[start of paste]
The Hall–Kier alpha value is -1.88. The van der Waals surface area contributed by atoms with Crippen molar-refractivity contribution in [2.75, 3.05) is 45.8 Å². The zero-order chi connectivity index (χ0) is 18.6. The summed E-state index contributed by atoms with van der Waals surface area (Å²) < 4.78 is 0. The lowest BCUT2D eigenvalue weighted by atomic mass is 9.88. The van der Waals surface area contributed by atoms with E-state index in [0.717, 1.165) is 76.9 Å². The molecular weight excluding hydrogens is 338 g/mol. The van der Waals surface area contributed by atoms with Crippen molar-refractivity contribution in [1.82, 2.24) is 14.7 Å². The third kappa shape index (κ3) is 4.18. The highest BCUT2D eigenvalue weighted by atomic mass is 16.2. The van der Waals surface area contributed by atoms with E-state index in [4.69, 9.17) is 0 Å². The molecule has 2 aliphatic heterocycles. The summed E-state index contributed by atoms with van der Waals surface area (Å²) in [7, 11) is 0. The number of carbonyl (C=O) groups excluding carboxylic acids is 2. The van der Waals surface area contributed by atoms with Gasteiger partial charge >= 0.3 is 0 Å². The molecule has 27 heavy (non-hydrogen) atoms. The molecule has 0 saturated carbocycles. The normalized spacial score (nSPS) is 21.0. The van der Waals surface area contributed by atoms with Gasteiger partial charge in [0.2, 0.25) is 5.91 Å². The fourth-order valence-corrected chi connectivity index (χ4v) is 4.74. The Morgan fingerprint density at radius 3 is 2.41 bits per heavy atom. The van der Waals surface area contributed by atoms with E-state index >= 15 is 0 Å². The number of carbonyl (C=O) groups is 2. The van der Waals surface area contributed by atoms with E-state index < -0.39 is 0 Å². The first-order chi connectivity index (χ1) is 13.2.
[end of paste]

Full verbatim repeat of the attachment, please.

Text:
The Hall–Kier alpha value is -1.88. The van der Waals surface area contributed by atoms with Crippen molar-refractivity contribution in [2.75, 3.05) is 45.8 Å². The zero-order chi connectivity index (χ0) is 18.6. The summed E-state index contributed by atoms with van der Waals surface area (Å²) < 4.78 is 0. The lowest BCUT2D eigenvalue weighted by atomic mass is 9.88. The van der Waals surface area contributed by atoms with E-state index in [0.717, 1.165) is 76.9 Å². The molecular weight excluding hydrogens is 338 g/mol. The van der Waals surface area contributed by atoms with Crippen molar-refractivity contribution in [1.82, 2.24) is 14.7 Å². The third kappa shape index (κ3) is 4.18. The highest BCUT2D eigenvalue weighted by atomic mass is 16.2. The van der Waals surface area contributed by atoms with E-state index in [4.69, 9.17) is 0 Å². The molecule has 2 aliphatic heterocycles. The summed E-state index contributed by atoms with van der Waals surface area (Å²) in [7, 11) is 0. The number of carbonyl (C=O) groups excluding carboxylic acids is 2. The van der Waals surface area contributed by atoms with Gasteiger partial charge >= 0.3 is 0 Å². The molecule has 27 heavy (non-hydrogen) atoms. The molecule has 0 saturated carbocycles. The normalized spacial score (nSPS) is 21.0. The van der Waals surface area contributed by atoms with Gasteiger partial charge in [0.2, 0.25) is 5.91 Å². The fourth-order valence-corrected chi connectivity index (χ4v) is 4.74. The Morgan fingerprint density at radius 3 is 2.41 bits per heavy atom. The van der Waals surface area contributed by atoms with E-state index >= 15 is 0 Å². The number of carbonyl (C=O) groups is 2. The van der Waals surface area contributed by atoms with E-state index < -0.39 is 0 Å². The first-order chi connectivity index (χ1) is 13.2.